A lack of loans is currently hampering Ukraine’s economic recovery. However, one bank has succeeded in defying the banking sector’s informal industry-wide financing freeze by concentrating its efforts on the SME sector. Thanks to a focus on small and medium-sized enterprises (SMEs), ProCredit Bank grew its loan portfolio by 50% in 2016, representing an increase of approximately EUR 100 million. The bank is on course to post similar progress in 2017, with a 25% loan portfolio rise already achieved in the first seven months of the year.
ProCredit Bank General Manager in Ukraine Viktor Ponomarenko is clear that the key to this success is the bank’s SME specialization. “We’ve been able to concentrate our attention almost exclusively on the needs of the SME sector,” he says. “When you have this level of specialization, it enables you to offer higher quality of service than when you are trying to meet the diverse needs of a wider market. It also gives us a flexibility that some larger banks do not possess. We understand our customers and provide services that are specifically adapted to the current Ukrainian business environment. We are fast, too. New SME customers who have joined the bank in the past few years tend to appreciate the speed of our decision-making.”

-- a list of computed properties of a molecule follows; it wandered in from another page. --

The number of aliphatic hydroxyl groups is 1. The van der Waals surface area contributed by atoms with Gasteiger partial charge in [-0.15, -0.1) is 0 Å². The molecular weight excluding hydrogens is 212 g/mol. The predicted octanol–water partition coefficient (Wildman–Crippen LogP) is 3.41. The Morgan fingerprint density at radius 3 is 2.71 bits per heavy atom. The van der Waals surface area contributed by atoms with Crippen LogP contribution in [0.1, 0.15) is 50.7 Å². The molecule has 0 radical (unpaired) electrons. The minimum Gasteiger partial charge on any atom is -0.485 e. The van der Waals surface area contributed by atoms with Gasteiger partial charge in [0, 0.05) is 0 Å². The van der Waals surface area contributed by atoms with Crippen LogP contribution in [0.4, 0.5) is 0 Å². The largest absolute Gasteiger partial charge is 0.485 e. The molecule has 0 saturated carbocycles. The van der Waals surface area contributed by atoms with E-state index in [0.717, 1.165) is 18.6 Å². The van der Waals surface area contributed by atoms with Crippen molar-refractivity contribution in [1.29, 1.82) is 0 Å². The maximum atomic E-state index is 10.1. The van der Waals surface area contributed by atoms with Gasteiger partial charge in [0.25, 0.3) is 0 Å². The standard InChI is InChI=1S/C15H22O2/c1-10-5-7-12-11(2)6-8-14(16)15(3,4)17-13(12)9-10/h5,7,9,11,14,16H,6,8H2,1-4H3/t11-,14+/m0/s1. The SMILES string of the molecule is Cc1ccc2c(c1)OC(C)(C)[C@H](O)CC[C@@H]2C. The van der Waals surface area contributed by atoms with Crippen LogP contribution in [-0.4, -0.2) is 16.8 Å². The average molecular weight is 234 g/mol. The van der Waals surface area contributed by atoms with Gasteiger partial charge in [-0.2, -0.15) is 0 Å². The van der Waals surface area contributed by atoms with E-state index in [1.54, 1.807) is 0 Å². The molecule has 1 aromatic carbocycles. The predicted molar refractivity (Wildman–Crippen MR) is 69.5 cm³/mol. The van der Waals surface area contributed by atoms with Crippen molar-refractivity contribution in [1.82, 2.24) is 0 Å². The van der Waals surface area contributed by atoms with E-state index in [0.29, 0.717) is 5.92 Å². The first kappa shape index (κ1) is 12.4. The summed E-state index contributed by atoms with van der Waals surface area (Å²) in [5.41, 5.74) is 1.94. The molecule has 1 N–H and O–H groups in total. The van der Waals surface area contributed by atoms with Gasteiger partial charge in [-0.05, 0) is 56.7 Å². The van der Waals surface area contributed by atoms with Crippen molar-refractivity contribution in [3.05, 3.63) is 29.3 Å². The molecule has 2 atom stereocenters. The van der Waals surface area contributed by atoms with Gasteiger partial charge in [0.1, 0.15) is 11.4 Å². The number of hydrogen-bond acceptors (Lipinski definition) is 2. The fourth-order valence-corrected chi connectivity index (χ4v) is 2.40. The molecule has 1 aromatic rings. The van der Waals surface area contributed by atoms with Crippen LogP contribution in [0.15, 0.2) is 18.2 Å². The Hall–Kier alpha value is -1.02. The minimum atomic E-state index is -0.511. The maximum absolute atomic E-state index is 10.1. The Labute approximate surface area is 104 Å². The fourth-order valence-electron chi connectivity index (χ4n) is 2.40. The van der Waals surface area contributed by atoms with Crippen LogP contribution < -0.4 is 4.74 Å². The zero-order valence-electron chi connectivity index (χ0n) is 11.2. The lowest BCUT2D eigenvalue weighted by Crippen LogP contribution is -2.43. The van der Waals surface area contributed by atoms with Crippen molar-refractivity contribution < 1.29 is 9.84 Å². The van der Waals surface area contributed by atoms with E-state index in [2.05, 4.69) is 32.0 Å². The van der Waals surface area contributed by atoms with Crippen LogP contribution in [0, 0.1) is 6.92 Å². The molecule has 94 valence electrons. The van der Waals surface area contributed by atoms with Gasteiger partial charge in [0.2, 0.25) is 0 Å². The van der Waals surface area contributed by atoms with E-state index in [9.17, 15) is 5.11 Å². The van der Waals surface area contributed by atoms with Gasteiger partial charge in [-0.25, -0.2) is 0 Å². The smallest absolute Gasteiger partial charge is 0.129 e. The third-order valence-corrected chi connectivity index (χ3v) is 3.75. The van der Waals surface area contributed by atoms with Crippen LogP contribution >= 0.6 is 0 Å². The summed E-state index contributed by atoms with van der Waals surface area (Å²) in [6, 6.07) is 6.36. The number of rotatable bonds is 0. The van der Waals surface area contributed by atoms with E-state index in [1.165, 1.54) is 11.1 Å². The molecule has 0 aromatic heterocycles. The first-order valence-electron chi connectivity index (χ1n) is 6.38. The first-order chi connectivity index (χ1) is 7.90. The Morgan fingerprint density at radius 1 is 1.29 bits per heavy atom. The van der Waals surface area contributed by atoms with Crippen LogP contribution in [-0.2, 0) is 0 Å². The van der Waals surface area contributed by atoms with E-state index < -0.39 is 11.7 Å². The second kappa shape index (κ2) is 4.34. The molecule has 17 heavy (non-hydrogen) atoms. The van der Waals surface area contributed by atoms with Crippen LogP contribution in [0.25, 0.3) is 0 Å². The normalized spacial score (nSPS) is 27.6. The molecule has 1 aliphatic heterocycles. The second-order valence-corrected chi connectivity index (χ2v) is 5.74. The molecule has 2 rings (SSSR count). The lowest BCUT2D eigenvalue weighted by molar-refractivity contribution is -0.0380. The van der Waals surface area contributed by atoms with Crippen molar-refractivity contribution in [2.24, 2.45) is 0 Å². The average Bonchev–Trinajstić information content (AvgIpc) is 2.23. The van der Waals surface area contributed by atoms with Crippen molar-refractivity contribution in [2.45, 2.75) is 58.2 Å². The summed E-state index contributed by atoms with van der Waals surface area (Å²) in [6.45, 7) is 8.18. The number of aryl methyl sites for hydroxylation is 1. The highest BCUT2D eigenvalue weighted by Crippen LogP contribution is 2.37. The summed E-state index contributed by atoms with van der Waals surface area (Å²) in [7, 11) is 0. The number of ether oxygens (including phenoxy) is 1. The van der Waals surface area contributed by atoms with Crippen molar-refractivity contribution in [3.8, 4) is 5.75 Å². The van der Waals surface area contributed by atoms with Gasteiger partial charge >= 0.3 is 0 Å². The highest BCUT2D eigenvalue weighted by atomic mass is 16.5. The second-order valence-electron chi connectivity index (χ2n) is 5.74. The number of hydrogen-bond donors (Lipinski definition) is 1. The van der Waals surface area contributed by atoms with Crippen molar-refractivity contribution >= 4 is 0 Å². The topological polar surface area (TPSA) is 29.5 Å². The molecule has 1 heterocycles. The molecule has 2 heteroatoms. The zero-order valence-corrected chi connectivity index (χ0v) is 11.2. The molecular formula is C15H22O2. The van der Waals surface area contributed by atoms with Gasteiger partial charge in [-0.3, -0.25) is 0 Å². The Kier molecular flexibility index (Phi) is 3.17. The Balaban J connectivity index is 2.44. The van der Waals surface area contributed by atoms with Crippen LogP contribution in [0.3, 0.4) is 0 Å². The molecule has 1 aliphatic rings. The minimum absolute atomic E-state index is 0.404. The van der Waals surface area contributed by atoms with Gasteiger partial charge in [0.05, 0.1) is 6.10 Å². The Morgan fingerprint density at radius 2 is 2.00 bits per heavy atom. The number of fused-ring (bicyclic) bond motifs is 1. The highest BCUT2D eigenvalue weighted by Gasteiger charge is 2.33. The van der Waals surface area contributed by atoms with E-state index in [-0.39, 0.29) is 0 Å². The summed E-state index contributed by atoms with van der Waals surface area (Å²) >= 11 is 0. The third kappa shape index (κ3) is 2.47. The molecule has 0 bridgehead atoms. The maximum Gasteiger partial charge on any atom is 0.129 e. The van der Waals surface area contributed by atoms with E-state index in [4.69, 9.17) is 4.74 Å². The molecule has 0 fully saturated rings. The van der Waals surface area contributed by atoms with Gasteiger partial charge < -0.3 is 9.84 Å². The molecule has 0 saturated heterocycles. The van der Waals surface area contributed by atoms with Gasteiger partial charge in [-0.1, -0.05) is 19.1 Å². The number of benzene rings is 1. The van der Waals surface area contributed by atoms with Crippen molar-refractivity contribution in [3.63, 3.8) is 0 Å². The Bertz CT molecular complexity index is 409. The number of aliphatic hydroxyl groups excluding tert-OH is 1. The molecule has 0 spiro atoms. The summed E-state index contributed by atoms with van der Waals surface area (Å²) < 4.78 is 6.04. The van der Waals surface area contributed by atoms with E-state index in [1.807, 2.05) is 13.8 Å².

This tailored approach has made ProCredit the go-to bank for many of the country’s entrepreneurial classes as they seek financing for the investments necessary to prosper in a changing business environment. Many Ukrainian companies are currently facing the challenge of upgrading their operations in order to enter new international markets. This is particularly relevant within the context of the Ukraine-EU Association Agreement (EUAA), which provides Ukrainian companies with free trade access to EU markets but obliges them to bring their operations into line with European Union regulations.
As the bank’s client base has expanded in recent years, Mr. Ponomarenko has noted a growing number of companies seeking financing in order to tap into these EU opportunities. “A very visible portion of our customers have expanded their operations or invested in areas directly related to EUAA free trade. It has created lots of opportunities and incentives for financing. Based on my own personal interaction with medium-sized Ukrainian companies, I can confirm that most of them are currently thinking about upgrades to meet EU standards. Since 2015, we have begun cooperation with hundreds of well-known Ukrainian brands in the medium-sized company category. These companies have already succeeded in selling themselves to Ukrainian consumers. They now require additional investment before they can begin the process of exporting to EU markets. The process is already underway.”